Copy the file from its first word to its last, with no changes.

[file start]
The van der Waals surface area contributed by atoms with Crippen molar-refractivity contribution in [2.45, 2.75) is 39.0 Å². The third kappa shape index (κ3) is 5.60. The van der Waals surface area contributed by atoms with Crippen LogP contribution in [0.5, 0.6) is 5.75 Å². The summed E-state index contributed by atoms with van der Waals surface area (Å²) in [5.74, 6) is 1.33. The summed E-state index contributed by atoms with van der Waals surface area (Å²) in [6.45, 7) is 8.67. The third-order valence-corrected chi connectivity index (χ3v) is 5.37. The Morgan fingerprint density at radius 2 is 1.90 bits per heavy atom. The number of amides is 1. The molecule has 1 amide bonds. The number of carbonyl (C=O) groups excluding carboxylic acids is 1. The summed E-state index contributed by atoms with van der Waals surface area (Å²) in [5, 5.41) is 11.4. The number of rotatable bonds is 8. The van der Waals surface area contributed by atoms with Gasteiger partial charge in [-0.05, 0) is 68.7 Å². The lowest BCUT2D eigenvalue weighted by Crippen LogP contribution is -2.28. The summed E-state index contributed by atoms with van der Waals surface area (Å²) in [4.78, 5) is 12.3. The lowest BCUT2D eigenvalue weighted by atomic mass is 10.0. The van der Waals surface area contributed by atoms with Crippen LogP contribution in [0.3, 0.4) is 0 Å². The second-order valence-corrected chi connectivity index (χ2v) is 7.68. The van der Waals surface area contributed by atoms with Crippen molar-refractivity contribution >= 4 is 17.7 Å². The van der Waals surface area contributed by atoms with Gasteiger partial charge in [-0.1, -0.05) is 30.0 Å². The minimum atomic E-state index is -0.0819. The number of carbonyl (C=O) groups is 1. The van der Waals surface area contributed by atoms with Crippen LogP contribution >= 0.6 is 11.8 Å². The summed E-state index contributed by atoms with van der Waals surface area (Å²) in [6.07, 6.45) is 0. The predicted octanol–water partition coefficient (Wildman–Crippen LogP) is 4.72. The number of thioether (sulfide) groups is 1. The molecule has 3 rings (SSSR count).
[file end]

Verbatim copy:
The van der Waals surface area contributed by atoms with Crippen molar-refractivity contribution in [2.45, 2.75) is 39.0 Å². The third kappa shape index (κ3) is 5.60. The van der Waals surface area contributed by atoms with Crippen LogP contribution in [0.5, 0.6) is 5.75 Å². The summed E-state index contributed by atoms with van der Waals surface area (Å²) in [5.74, 6) is 1.33. The summed E-state index contributed by atoms with van der Waals surface area (Å²) in [6.45, 7) is 8.67. The third-order valence-corrected chi connectivity index (χ3v) is 5.37. The Morgan fingerprint density at radius 2 is 1.90 bits per heavy atom. The number of amides is 1. The molecule has 1 amide bonds. The number of carbonyl (C=O) groups excluding carboxylic acids is 1. The summed E-state index contributed by atoms with van der Waals surface area (Å²) in [5, 5.41) is 11.4. The number of rotatable bonds is 8. The van der Waals surface area contributed by atoms with Gasteiger partial charge in [-0.05, 0) is 68.7 Å². The lowest BCUT2D eigenvalue weighted by Crippen LogP contribution is -2.28. The summed E-state index contributed by atoms with van der Waals surface area (Å²) in [4.78, 5) is 12.3. The lowest BCUT2D eigenvalue weighted by atomic mass is 10.0. The van der Waals surface area contributed by atoms with Crippen LogP contribution in [0.3, 0.4) is 0 Å². The second-order valence-corrected chi connectivity index (χ2v) is 7.68. The van der Waals surface area contributed by atoms with Crippen molar-refractivity contribution >= 4 is 17.7 Å². The van der Waals surface area contributed by atoms with Gasteiger partial charge in [-0.1, -0.05) is 30.0 Å². The minimum atomic E-state index is -0.0819. The number of carbonyl (C=O) groups is 1. The van der Waals surface area contributed by atoms with Crippen LogP contribution >= 0.6 is 11.8 Å². The summed E-state index contributed by atoms with van der Waals surface area (Å²) in [6.07, 6.45) is 0. The predicted octanol–water partition coefficient (Wildman–Crippen LogP) is 4.72. The number of thioether (sulfide) groups is 1. The molecule has 3 rings (SSSR count).